2. So the question I have takes this analysis in the opposite direction… IE among R01 funded investigators, what proportion had a prior F32? Did applicants with a prior F32 have a higher success rate in R01 applications than those without a prior F32? Overall, the rate that F32 applicants are even applying for R01 funding seems astonishingly low to me (under 25% I think), and of them, not even half successfully get funded (if I am reading the charts correctly). On the other hand, anecdotally, I know many R01 funded investigators who were never F32 funded. I think the answers to these questions this gets to the issue of whether success in getting F32 funding predicts later success as an independent investigator for anyone no matter URM status.

    .

  3. I’m struck by two observations.

    1. Training of URM scientist is slowly trending upward but clearly reflects challenges in equity that we have not overcome. We have work to do to develop URM scientists who become RO1 funded .
    2. The number of URM that become T32 fellows is alarmingly small. Training efforts that address this inequity are needed to bring future URM scientists into the profession.

    I ask the community:

    Are current funding and training mechanisms (ie. administrative diversity supplements) sufficient to address this?
    If not, what new mechanisms are needed to address this challenge?

    Mike, thanks for the data and the transparency.

    1. We currently do not publicly report further disaggregated data for this analysis beyond what is provided here. You may submit a Freedom of Information Act (FOIA) request to NIH for any responsive records. Please note that we may withhold information to protect the personally identifiable information of our supported investigators, as well as do not create new records as a result of a particular FOIA request.

  4. Do you do analyses by disability status or did I miss it? Scientists with disabilities are under-represented as far as I am aware

  5. Has there ever been any attempt to parse out what percentage of the Hispanic group are Europeans directly from Spain vs. people from Latin America? I am concerned that the true level of under representation is being hidden by the way this term is defined in the federal guidelines.

      1. I understand that the NIH has to follow the federal definition* on the data collection forms, but I would respectfully suggest that the NIH consider ways that it can drill down in to this category. Given the very small percentage of people in the category overall and the large number of scientists who come from Western Europe, which includes people from Spain, it seems an important distinction when understanding and/or addressing the extent of true under representation.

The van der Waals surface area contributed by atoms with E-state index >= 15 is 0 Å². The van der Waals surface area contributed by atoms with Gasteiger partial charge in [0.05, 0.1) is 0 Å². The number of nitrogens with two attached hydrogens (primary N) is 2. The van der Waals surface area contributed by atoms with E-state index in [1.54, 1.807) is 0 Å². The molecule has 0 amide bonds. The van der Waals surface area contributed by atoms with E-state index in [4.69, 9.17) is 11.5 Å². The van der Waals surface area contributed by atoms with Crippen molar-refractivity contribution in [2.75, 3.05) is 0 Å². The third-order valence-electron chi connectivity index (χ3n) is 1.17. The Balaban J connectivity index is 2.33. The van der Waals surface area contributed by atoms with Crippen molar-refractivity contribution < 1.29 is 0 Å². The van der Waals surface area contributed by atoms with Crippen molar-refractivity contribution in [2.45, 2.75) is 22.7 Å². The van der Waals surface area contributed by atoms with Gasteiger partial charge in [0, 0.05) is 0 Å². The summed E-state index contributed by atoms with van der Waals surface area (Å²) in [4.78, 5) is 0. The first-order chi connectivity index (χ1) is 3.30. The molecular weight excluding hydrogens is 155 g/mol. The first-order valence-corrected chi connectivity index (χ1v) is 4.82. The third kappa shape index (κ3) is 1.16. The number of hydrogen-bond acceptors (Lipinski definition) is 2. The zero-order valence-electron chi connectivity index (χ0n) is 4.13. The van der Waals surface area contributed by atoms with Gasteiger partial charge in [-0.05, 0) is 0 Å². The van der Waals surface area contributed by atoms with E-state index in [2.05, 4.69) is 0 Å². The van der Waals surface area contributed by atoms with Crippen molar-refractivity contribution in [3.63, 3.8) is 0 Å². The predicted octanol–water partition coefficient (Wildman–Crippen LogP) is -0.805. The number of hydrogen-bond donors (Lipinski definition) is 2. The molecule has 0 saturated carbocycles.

*– Hispanic or Latino. A person of Cuban, Mexican, Puerto Rican, Cuban, South or Central American, or other Spanish culture or origin, regardless of race. The term, “Spanish origin,” can be used in addition to “Hispanic or Latino.”

        1. Thank you, NIH for publishing this, but I also feel like NIH needs to update its definitions, even if the federal definitions stay the same. In that document from 1997 that was mentioned in this conversation, requests to include a separate ethnicity category for middle eastern, for example, was denied (on what basis, I don’t know), and they consider them “white!” While, we all know people from the middle east or north Africa are truly a minority group and are not treated as white people. Doesn’t it sound like an issue? So, I believe some URMs are not in the right category in this report.

  6. Would you please add more detail to how you defined Hispanic? Did that include those who self-identify as having European Spanish origin?

    Similarly to how you have appropriately separated Pacific Islanders from Asian groups, Hispanic is not one homogenous group, particularly when adding those of direct Spanish origin.

    In examining Hispanic/Latinx related equity, I encourage operationalizing URMs as those who are persons excluded because of their ethnicity or race (PEERs). For example, how are T32 Mexican-Americans and Puerto Rican, two of the largest US Hispanic/Latinx groups, fellows fairing?

  7. One thing that is very striking is how poorly the MD only folks do, compared with MD/PhD and PhD. This is one reason that NIDDK is shifting away from the T32 model, as I understand it, which I think makes sense. As a former T32 director, the programs are often used to pay MD folks who really don’t have a strong commitment to science. Despite that, I am a strong advocate for physician-scientists (I am one myself), and MDs have traditionally done just about as well as PhDs when they do apply for R01. So it is important not to interpret these as suggesting that possible MD scientists don’t deserve support. IMO, we just need to find better ways.